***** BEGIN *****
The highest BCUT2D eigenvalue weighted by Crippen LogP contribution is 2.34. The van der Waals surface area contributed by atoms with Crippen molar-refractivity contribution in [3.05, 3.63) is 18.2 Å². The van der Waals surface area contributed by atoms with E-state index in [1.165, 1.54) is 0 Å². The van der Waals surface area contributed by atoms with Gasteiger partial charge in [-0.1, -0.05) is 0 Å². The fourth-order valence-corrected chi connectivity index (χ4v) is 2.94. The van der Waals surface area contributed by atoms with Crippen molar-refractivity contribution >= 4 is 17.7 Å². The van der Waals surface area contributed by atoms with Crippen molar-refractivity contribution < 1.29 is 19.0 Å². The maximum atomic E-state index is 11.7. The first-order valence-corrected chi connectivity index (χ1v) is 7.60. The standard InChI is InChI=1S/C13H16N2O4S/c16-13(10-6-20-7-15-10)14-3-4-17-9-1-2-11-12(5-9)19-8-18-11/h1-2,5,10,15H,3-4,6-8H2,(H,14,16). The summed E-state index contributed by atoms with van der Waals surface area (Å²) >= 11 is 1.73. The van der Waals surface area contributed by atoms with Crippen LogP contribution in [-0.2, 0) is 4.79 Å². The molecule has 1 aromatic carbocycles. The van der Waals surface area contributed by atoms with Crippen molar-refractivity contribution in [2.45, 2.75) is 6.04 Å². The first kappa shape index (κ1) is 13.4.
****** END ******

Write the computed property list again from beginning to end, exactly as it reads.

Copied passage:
The highest BCUT2D eigenvalue weighted by Crippen LogP contribution is 2.34. The van der Waals surface area contributed by atoms with Crippen molar-refractivity contribution in [3.05, 3.63) is 18.2 Å². The van der Waals surface area contributed by atoms with E-state index in [1.165, 1.54) is 0 Å². The van der Waals surface area contributed by atoms with Gasteiger partial charge in [-0.1, -0.05) is 0 Å². The fourth-order valence-corrected chi connectivity index (χ4v) is 2.94. The van der Waals surface area contributed by atoms with Crippen molar-refractivity contribution >= 4 is 17.7 Å². The van der Waals surface area contributed by atoms with Crippen molar-refractivity contribution < 1.29 is 19.0 Å². The maximum atomic E-state index is 11.7. The first-order valence-corrected chi connectivity index (χ1v) is 7.60. The standard InChI is InChI=1S/C13H16N2O4S/c16-13(10-6-20-7-15-10)14-3-4-17-9-1-2-11-12(5-9)19-8-18-11/h1-2,5,10,15H,3-4,6-8H2,(H,14,16). The summed E-state index contributed by atoms with van der Waals surface area (Å²) >= 11 is 1.73. The van der Waals surface area contributed by atoms with Crippen LogP contribution in [-0.2, 0) is 4.79 Å². The molecule has 1 aromatic carbocycles. The van der Waals surface area contributed by atoms with Crippen molar-refractivity contribution in [2.45, 2.75) is 6.04 Å². The first kappa shape index (κ1) is 13.4.